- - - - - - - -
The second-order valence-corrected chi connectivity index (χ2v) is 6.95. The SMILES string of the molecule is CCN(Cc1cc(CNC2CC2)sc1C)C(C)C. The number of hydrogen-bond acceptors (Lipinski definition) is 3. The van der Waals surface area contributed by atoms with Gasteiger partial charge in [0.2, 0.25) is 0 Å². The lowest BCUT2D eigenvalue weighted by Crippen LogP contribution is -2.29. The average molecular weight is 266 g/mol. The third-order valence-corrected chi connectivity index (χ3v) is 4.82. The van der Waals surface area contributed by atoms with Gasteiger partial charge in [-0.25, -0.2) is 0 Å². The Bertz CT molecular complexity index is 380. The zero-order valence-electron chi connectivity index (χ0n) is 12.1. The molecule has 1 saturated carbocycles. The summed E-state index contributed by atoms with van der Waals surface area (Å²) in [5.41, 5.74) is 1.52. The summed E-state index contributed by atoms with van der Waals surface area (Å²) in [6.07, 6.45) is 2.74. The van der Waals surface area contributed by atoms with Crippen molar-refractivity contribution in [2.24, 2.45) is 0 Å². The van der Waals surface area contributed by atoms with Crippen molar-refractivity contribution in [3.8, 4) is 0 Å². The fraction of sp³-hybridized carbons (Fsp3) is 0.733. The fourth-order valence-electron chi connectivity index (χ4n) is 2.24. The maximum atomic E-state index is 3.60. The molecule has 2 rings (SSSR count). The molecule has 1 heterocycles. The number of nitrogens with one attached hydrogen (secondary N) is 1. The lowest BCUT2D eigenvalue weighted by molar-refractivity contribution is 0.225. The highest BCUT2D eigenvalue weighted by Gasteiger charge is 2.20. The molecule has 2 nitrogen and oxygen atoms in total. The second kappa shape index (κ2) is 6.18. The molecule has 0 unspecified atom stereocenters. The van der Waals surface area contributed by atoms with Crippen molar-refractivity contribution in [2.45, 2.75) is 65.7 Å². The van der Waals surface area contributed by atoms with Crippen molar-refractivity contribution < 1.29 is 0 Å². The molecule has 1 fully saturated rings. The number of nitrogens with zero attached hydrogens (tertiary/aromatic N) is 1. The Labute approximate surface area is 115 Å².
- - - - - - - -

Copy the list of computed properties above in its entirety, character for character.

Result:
The second-order valence-corrected chi connectivity index (χ2v) is 6.95. The SMILES string of the molecule is CCN(Cc1cc(CNC2CC2)sc1C)C(C)C. The number of hydrogen-bond acceptors (Lipinski definition) is 3. The van der Waals surface area contributed by atoms with Gasteiger partial charge in [0.2, 0.25) is 0 Å². The lowest BCUT2D eigenvalue weighted by Crippen LogP contribution is -2.29. The average molecular weight is 266 g/mol. The third-order valence-corrected chi connectivity index (χ3v) is 4.82. The van der Waals surface area contributed by atoms with Gasteiger partial charge in [-0.25, -0.2) is 0 Å². The Bertz CT molecular complexity index is 380. The zero-order valence-electron chi connectivity index (χ0n) is 12.1. The molecule has 1 saturated carbocycles. The summed E-state index contributed by atoms with van der Waals surface area (Å²) in [5.41, 5.74) is 1.52. The summed E-state index contributed by atoms with van der Waals surface area (Å²) in [6.07, 6.45) is 2.74. The van der Waals surface area contributed by atoms with Crippen molar-refractivity contribution in [2.24, 2.45) is 0 Å². The van der Waals surface area contributed by atoms with Crippen molar-refractivity contribution in [3.8, 4) is 0 Å². The fraction of sp³-hybridized carbons (Fsp3) is 0.733. The fourth-order valence-electron chi connectivity index (χ4n) is 2.24. The maximum atomic E-state index is 3.60. The molecule has 2 rings (SSSR count). The molecule has 1 heterocycles. The number of nitrogens with one attached hydrogen (secondary N) is 1. The lowest BCUT2D eigenvalue weighted by molar-refractivity contribution is 0.225. The highest BCUT2D eigenvalue weighted by Gasteiger charge is 2.20. The molecule has 2 nitrogen and oxygen atoms in total. The second kappa shape index (κ2) is 6.18. The molecule has 0 unspecified atom stereocenters. The van der Waals surface area contributed by atoms with Crippen molar-refractivity contribution in [2.45, 2.75) is 65.7 Å². The van der Waals surface area contributed by atoms with Crippen molar-refractivity contribution < 1.29 is 0 Å². The molecule has 1 fully saturated rings. The number of nitrogens with zero attached hydrogens (tertiary/aromatic N) is 1. The Labute approximate surface area is 115 Å².